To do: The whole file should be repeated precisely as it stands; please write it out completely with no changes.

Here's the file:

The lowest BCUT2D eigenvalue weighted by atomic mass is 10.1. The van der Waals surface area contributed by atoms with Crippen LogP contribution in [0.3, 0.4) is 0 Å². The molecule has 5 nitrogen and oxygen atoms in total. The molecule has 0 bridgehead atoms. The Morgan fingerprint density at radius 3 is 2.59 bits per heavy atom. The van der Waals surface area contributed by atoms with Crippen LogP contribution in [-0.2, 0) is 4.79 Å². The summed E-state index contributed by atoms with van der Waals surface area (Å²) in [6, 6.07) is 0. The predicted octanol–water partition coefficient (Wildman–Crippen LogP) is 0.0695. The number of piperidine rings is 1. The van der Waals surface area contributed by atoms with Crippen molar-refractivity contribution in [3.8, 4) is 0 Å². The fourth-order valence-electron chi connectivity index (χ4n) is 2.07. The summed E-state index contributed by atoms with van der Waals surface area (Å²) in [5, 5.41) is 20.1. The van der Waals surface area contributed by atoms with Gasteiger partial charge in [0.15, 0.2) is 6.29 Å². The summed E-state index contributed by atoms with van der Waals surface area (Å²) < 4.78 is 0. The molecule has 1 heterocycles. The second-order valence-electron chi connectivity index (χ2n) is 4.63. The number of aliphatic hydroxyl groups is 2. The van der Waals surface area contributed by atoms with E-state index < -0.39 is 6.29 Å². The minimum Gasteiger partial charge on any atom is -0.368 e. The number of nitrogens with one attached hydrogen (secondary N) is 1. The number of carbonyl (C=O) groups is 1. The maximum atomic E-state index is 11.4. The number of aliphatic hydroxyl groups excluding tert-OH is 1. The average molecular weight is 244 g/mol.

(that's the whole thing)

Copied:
The lowest BCUT2D eigenvalue weighted by atomic mass is 10.1. The van der Waals surface area contributed by atoms with Crippen LogP contribution in [0.3, 0.4) is 0 Å². The molecule has 5 nitrogen and oxygen atoms in total. The molecule has 0 bridgehead atoms. The Morgan fingerprint density at radius 3 is 2.59 bits per heavy atom. The van der Waals surface area contributed by atoms with Crippen LogP contribution in [-0.2, 0) is 4.79 Å². The summed E-state index contributed by atoms with van der Waals surface area (Å²) in [6, 6.07) is 0. The predicted octanol–water partition coefficient (Wildman–Crippen LogP) is 0.0695. The number of piperidine rings is 1. The van der Waals surface area contributed by atoms with Crippen molar-refractivity contribution in [3.8, 4) is 0 Å². The fourth-order valence-electron chi connectivity index (χ4n) is 2.07. The summed E-state index contributed by atoms with van der Waals surface area (Å²) in [5, 5.41) is 20.1. The van der Waals surface area contributed by atoms with Gasteiger partial charge in [0.15, 0.2) is 6.29 Å². The summed E-state index contributed by atoms with van der Waals surface area (Å²) < 4.78 is 0. The molecule has 1 heterocycles. The second-order valence-electron chi connectivity index (χ2n) is 4.63. The number of aliphatic hydroxyl groups is 2. The van der Waals surface area contributed by atoms with E-state index < -0.39 is 6.29 Å². The minimum Gasteiger partial charge on any atom is -0.368 e. The number of nitrogens with one attached hydrogen (secondary N) is 1. The number of carbonyl (C=O) groups is 1. The maximum atomic E-state index is 11.4. The number of aliphatic hydroxyl groups excluding tert-OH is 1. The average molecular weight is 244 g/mol.